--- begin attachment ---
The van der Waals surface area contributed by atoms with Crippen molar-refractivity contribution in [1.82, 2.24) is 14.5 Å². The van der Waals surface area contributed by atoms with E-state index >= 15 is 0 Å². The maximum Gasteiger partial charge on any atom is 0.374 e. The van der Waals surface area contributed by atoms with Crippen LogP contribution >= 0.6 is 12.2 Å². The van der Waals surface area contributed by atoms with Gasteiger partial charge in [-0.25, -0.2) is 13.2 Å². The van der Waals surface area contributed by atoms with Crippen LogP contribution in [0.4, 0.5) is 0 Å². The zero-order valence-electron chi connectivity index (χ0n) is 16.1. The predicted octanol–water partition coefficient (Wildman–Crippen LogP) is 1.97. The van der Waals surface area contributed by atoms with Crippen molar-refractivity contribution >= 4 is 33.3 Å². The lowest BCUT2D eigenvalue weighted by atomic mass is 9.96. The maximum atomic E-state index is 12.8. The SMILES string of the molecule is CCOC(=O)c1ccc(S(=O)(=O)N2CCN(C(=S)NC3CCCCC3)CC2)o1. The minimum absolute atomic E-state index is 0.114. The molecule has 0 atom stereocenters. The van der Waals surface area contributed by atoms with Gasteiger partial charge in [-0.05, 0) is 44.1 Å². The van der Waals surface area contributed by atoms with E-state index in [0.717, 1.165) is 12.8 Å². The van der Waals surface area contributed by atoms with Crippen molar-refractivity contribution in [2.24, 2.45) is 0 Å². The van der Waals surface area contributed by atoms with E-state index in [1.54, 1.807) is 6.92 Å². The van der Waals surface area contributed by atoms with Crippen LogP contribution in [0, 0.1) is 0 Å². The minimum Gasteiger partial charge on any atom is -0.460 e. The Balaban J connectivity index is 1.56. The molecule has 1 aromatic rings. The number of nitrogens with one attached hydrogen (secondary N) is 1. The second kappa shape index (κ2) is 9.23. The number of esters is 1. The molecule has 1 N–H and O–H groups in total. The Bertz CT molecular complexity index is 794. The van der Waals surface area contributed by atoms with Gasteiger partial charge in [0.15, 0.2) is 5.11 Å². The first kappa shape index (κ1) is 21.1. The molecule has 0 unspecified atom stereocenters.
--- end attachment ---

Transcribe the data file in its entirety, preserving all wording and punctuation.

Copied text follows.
The van der Waals surface area contributed by atoms with Crippen molar-refractivity contribution in [1.82, 2.24) is 14.5 Å². The van der Waals surface area contributed by atoms with E-state index >= 15 is 0 Å². The maximum Gasteiger partial charge on any atom is 0.374 e. The van der Waals surface area contributed by atoms with Crippen LogP contribution >= 0.6 is 12.2 Å². The van der Waals surface area contributed by atoms with Gasteiger partial charge in [-0.25, -0.2) is 13.2 Å². The van der Waals surface area contributed by atoms with Crippen LogP contribution in [0.4, 0.5) is 0 Å². The zero-order valence-electron chi connectivity index (χ0n) is 16.1. The predicted octanol–water partition coefficient (Wildman–Crippen LogP) is 1.97. The van der Waals surface area contributed by atoms with Crippen molar-refractivity contribution >= 4 is 33.3 Å². The lowest BCUT2D eigenvalue weighted by atomic mass is 9.96. The maximum atomic E-state index is 12.8. The SMILES string of the molecule is CCOC(=O)c1ccc(S(=O)(=O)N2CCN(C(=S)NC3CCCCC3)CC2)o1. The minimum absolute atomic E-state index is 0.114. The molecule has 0 atom stereocenters. The van der Waals surface area contributed by atoms with Gasteiger partial charge in [-0.05, 0) is 44.1 Å². The van der Waals surface area contributed by atoms with E-state index in [0.717, 1.165) is 12.8 Å². The van der Waals surface area contributed by atoms with Crippen molar-refractivity contribution in [2.24, 2.45) is 0 Å². The van der Waals surface area contributed by atoms with E-state index in [1.54, 1.807) is 6.92 Å². The van der Waals surface area contributed by atoms with Crippen LogP contribution in [0, 0.1) is 0 Å². The minimum Gasteiger partial charge on any atom is -0.460 e. The Balaban J connectivity index is 1.56. The molecule has 1 aromatic rings. The number of nitrogens with one attached hydrogen (secondary N) is 1. The second kappa shape index (κ2) is 9.23. The number of esters is 1. The molecule has 1 N–H and O–H groups in total. The Bertz CT molecular complexity index is 794. The van der Waals surface area contributed by atoms with Gasteiger partial charge in [0.15, 0.2) is 5.11 Å². The first kappa shape index (κ1) is 21.1. The molecule has 0 unspecified atom stereocenters.